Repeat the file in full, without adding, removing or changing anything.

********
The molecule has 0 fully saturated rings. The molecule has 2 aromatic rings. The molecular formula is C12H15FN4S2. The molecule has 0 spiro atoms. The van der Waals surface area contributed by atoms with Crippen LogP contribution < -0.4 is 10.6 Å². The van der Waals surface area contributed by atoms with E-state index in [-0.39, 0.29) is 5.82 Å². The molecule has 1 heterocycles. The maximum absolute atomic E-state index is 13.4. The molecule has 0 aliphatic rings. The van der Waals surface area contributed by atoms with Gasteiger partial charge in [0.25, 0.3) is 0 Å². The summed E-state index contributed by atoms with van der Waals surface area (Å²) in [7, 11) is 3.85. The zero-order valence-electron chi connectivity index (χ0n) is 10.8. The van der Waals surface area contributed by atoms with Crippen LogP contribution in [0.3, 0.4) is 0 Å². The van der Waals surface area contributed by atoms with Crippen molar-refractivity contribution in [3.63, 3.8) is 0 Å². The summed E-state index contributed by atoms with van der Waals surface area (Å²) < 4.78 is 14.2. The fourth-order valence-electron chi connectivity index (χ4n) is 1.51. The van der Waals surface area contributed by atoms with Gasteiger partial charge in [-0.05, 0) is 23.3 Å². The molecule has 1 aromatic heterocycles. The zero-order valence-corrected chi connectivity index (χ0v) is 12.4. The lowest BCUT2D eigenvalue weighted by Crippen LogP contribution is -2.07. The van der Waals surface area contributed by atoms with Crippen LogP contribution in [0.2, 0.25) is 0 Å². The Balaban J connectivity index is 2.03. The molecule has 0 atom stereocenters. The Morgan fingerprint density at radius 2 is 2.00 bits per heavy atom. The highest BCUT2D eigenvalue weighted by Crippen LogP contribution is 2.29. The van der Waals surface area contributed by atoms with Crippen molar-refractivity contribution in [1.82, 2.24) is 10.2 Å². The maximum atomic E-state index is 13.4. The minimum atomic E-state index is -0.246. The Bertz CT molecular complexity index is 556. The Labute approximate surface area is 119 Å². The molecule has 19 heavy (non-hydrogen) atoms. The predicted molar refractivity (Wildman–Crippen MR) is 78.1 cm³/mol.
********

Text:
The molecule has 0 fully saturated rings. The molecule has 2 aromatic rings. The molecular formula is C12H15FN4S2. The molecule has 0 spiro atoms. The van der Waals surface area contributed by atoms with Crippen LogP contribution < -0.4 is 10.6 Å². The van der Waals surface area contributed by atoms with E-state index in [-0.39, 0.29) is 5.82 Å². The molecule has 1 heterocycles. The maximum absolute atomic E-state index is 13.4. The molecule has 0 aliphatic rings. The van der Waals surface area contributed by atoms with Gasteiger partial charge in [0.25, 0.3) is 0 Å². The summed E-state index contributed by atoms with van der Waals surface area (Å²) in [7, 11) is 3.85. The zero-order valence-electron chi connectivity index (χ0n) is 10.8. The van der Waals surface area contributed by atoms with Crippen LogP contribution in [0.3, 0.4) is 0 Å². The van der Waals surface area contributed by atoms with Crippen molar-refractivity contribution in [3.63, 3.8) is 0 Å². The summed E-state index contributed by atoms with van der Waals surface area (Å²) < 4.78 is 14.2. The fourth-order valence-electron chi connectivity index (χ4n) is 1.51. The van der Waals surface area contributed by atoms with Gasteiger partial charge in [-0.05, 0) is 23.3 Å². The molecule has 1 aromatic heterocycles. The zero-order valence-corrected chi connectivity index (χ0v) is 12.4. The lowest BCUT2D eigenvalue weighted by Crippen LogP contribution is -2.07. The van der Waals surface area contributed by atoms with Crippen LogP contribution in [0.2, 0.25) is 0 Å². The Balaban J connectivity index is 2.03. The molecule has 0 atom stereocenters. The Morgan fingerprint density at radius 2 is 2.00 bits per heavy atom. The highest BCUT2D eigenvalue weighted by Crippen LogP contribution is 2.29. The van der Waals surface area contributed by atoms with Crippen molar-refractivity contribution in [1.82, 2.24) is 10.2 Å². The maximum atomic E-state index is 13.4. The minimum atomic E-state index is -0.246. The Bertz CT molecular complexity index is 556. The Labute approximate surface area is 119 Å². The molecule has 19 heavy (non-hydrogen) atoms. The predicted molar refractivity (Wildman–Crippen MR) is 78.1 cm³/mol.